Guinea pigs eat for around 16 hours a day: make sure it’s the right stuff! The key to a good diet is variety. Guinea pigs thrive on a varied, quality diet consisting of 80% hay, a variety of vegetables, a little fruit and a chemical-free dry feed.

For a quick reference guide to what vegetables your guinea pig should eat, keep a copy of our handy feeding guide.

Their teeth, all 20 of them, grow throughout their lives. They therefore need to be kept ground down with an abundance of abrasive food like hay.
In addition to the correct diet, allow daily exercise in a secure grass run (where he is safe from predators). This is hugely beneficial to his well-being, and the bigger the run, the better.

Dry food

The dry food should not contain chemical colourants as they can give symptoms of diabetes (very high blood sugar readings) amongst other abnormalities. We would never feed our guinea pigs or yours with anything which is not first approved by us and second, free from chemical colourants. At the time of writing, they are: Wagg Guinea Pig Crunch, Wagg Optimum, Burgess Excel and Pets at Home Museli.

Many of the popular food brands are the equivalent of junk food for your guinea pig and just as you would not thrive on eating fast food for every meal, neither will your guinea pig. The ingredients list has to, by law, state whether this chemical is included.  Once you have found a supplier of chemical colourant free food you will need to check each purchase as companies sometimes change suppliers which could mean the addition of chemical colourants.

If you buy your guinea pigs dry feed loose from a bin, you need to know if the chemical colourants are included from the analysis on the back of the bag that the feed was in, before being tipped into the bin.  We would be very sceptical about buying dry feed if the analysis is unknown.  The bin and scoop should also be clean and dry. It should not have feed stuck to the sides indicating old feed or damp which probably harbours bacteria.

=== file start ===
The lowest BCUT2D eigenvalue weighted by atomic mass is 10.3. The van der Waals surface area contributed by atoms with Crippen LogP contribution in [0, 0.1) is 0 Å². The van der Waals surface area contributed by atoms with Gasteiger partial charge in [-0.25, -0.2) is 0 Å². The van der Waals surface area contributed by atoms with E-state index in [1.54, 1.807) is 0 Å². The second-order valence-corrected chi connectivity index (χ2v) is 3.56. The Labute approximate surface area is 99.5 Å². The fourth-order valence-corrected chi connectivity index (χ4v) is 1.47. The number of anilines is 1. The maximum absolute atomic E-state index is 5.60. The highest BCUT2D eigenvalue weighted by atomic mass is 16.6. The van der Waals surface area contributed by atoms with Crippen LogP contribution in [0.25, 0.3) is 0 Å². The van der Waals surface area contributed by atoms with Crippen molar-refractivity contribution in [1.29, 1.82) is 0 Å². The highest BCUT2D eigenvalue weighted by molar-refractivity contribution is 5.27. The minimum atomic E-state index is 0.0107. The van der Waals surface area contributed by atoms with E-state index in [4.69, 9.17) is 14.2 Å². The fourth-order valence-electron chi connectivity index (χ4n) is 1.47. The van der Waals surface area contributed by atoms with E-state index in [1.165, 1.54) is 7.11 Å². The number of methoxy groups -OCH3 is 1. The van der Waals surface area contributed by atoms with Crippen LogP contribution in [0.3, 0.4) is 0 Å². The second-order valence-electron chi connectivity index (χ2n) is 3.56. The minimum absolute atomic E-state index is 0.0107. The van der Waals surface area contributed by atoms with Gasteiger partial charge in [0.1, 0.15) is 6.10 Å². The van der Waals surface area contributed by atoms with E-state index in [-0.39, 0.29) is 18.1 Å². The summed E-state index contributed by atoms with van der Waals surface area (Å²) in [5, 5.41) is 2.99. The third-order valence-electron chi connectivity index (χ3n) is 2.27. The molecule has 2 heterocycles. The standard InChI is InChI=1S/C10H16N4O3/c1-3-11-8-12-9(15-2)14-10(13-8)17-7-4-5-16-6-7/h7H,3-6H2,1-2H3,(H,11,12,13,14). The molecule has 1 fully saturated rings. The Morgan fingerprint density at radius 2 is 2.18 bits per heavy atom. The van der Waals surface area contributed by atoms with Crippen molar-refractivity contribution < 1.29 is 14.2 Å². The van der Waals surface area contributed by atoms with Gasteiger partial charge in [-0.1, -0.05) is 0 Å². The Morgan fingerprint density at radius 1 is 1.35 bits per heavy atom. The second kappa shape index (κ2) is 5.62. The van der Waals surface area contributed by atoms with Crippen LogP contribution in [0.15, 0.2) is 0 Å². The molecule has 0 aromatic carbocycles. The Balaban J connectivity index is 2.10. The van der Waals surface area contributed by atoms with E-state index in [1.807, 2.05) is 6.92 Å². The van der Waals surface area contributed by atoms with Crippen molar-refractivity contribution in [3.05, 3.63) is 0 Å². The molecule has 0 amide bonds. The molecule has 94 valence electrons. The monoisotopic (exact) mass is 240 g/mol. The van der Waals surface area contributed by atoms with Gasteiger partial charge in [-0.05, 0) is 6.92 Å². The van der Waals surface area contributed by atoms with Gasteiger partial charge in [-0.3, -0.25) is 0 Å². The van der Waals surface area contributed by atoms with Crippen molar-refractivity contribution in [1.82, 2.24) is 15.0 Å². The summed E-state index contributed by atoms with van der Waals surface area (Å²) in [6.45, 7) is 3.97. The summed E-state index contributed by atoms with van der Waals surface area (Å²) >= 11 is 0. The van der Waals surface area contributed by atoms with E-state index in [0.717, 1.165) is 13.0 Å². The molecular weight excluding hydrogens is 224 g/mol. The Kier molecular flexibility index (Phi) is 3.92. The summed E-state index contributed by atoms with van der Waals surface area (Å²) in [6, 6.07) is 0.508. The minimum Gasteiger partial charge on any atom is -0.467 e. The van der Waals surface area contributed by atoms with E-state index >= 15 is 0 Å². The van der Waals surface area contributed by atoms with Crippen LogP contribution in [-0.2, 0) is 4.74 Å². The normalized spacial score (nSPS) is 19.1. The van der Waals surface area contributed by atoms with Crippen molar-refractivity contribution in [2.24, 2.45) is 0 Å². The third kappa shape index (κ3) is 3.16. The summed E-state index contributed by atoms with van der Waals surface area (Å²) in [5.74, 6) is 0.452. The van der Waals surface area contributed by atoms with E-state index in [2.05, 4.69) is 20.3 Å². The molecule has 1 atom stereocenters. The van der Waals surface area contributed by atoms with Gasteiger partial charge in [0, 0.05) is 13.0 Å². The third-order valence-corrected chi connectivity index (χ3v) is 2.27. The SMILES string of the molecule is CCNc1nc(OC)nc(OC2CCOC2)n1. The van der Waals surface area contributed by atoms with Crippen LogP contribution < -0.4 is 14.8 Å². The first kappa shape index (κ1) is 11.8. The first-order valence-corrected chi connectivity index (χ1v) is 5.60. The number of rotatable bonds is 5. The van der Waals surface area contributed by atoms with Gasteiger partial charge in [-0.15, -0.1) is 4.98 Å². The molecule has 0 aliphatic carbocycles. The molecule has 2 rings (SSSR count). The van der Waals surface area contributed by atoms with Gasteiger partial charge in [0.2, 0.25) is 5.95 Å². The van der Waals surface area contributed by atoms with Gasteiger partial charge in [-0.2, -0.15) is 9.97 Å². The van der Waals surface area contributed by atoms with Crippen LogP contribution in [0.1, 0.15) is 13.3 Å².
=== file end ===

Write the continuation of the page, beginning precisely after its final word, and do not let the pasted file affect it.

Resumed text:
How much to feed

This is a difficult question as every guinea pig is different and appetites and needs vary.  However, this does not apply to the amount of hay they eat which should be around his own bodyweight daily. You will soon be able to gauge how much dry feed your guinea pig likes to eat, therefore avoiding too much waste.


The dish should be cleaned regularly.  Do not put fresh feed on top of old feed: to avoid waste, tip the previous days feed to one side, add fresh to the other but clear out completely on a regular basis. This does not apply if the guinea pig uses his dish as a toilet.


Like humans, guinea pigs need vitamin C daily and rely on you to be the provider. Fresh vegetables are critical to the well-being of your guinea pig and the amount of fresh mixed vegetables required for each guinea pig is approximately one cupful once or twice per day. Get a good balance by ‘being creative and colourful’. The key is not to feed too much of the same thing too often! We give once daily in the morning and a handful of Spillers Readigrass later on in the day but ALWAYS ensure there is an abundance of good quality hay in a rack off the floor and heaped on the floor.